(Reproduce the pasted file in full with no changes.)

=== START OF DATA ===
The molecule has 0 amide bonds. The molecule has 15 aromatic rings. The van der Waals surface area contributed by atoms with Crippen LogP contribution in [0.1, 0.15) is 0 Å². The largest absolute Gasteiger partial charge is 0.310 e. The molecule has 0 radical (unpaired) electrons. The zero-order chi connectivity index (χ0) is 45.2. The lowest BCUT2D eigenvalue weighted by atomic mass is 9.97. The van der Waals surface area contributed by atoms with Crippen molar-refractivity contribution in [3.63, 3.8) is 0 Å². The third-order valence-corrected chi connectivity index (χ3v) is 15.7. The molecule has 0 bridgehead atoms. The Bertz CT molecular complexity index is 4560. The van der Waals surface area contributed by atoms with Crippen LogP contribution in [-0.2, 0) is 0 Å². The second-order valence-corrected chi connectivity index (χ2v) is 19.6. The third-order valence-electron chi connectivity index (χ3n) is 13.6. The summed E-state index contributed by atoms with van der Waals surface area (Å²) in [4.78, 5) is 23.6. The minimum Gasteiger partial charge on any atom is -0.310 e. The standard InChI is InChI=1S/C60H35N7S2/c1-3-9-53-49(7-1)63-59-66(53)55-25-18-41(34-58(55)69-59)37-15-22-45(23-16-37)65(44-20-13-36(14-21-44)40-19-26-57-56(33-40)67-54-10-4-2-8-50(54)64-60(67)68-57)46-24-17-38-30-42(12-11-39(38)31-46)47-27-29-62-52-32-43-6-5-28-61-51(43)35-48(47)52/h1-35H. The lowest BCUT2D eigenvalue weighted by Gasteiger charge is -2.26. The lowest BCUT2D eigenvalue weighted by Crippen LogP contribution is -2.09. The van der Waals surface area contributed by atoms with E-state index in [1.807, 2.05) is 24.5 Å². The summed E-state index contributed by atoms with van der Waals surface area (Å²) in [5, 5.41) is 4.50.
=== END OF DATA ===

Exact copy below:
The molecule has 0 amide bonds. The molecule has 15 aromatic rings. The van der Waals surface area contributed by atoms with Crippen LogP contribution in [0.1, 0.15) is 0 Å². The largest absolute Gasteiger partial charge is 0.310 e. The molecule has 0 radical (unpaired) electrons. The zero-order chi connectivity index (χ0) is 45.2. The lowest BCUT2D eigenvalue weighted by atomic mass is 9.97. The van der Waals surface area contributed by atoms with Crippen molar-refractivity contribution in [3.63, 3.8) is 0 Å². The third-order valence-corrected chi connectivity index (χ3v) is 15.7. The molecule has 0 bridgehead atoms. The Bertz CT molecular complexity index is 4560. The van der Waals surface area contributed by atoms with Crippen LogP contribution in [-0.2, 0) is 0 Å². The second-order valence-corrected chi connectivity index (χ2v) is 19.6. The third-order valence-electron chi connectivity index (χ3n) is 13.6. The summed E-state index contributed by atoms with van der Waals surface area (Å²) in [4.78, 5) is 23.6. The minimum Gasteiger partial charge on any atom is -0.310 e. The standard InChI is InChI=1S/C60H35N7S2/c1-3-9-53-49(7-1)63-59-66(53)55-25-18-41(34-58(55)69-59)37-15-22-45(23-16-37)65(44-20-13-36(14-21-44)40-19-26-57-56(33-40)67-54-10-4-2-8-50(54)64-60(67)68-57)46-24-17-38-30-42(12-11-39(38)31-46)47-27-29-62-52-32-43-6-5-28-61-51(43)35-48(47)52/h1-35H. The lowest BCUT2D eigenvalue weighted by Gasteiger charge is -2.26. The lowest BCUT2D eigenvalue weighted by Crippen LogP contribution is -2.09. The van der Waals surface area contributed by atoms with E-state index in [1.807, 2.05) is 24.5 Å². The summed E-state index contributed by atoms with van der Waals surface area (Å²) in [5, 5.41) is 4.50.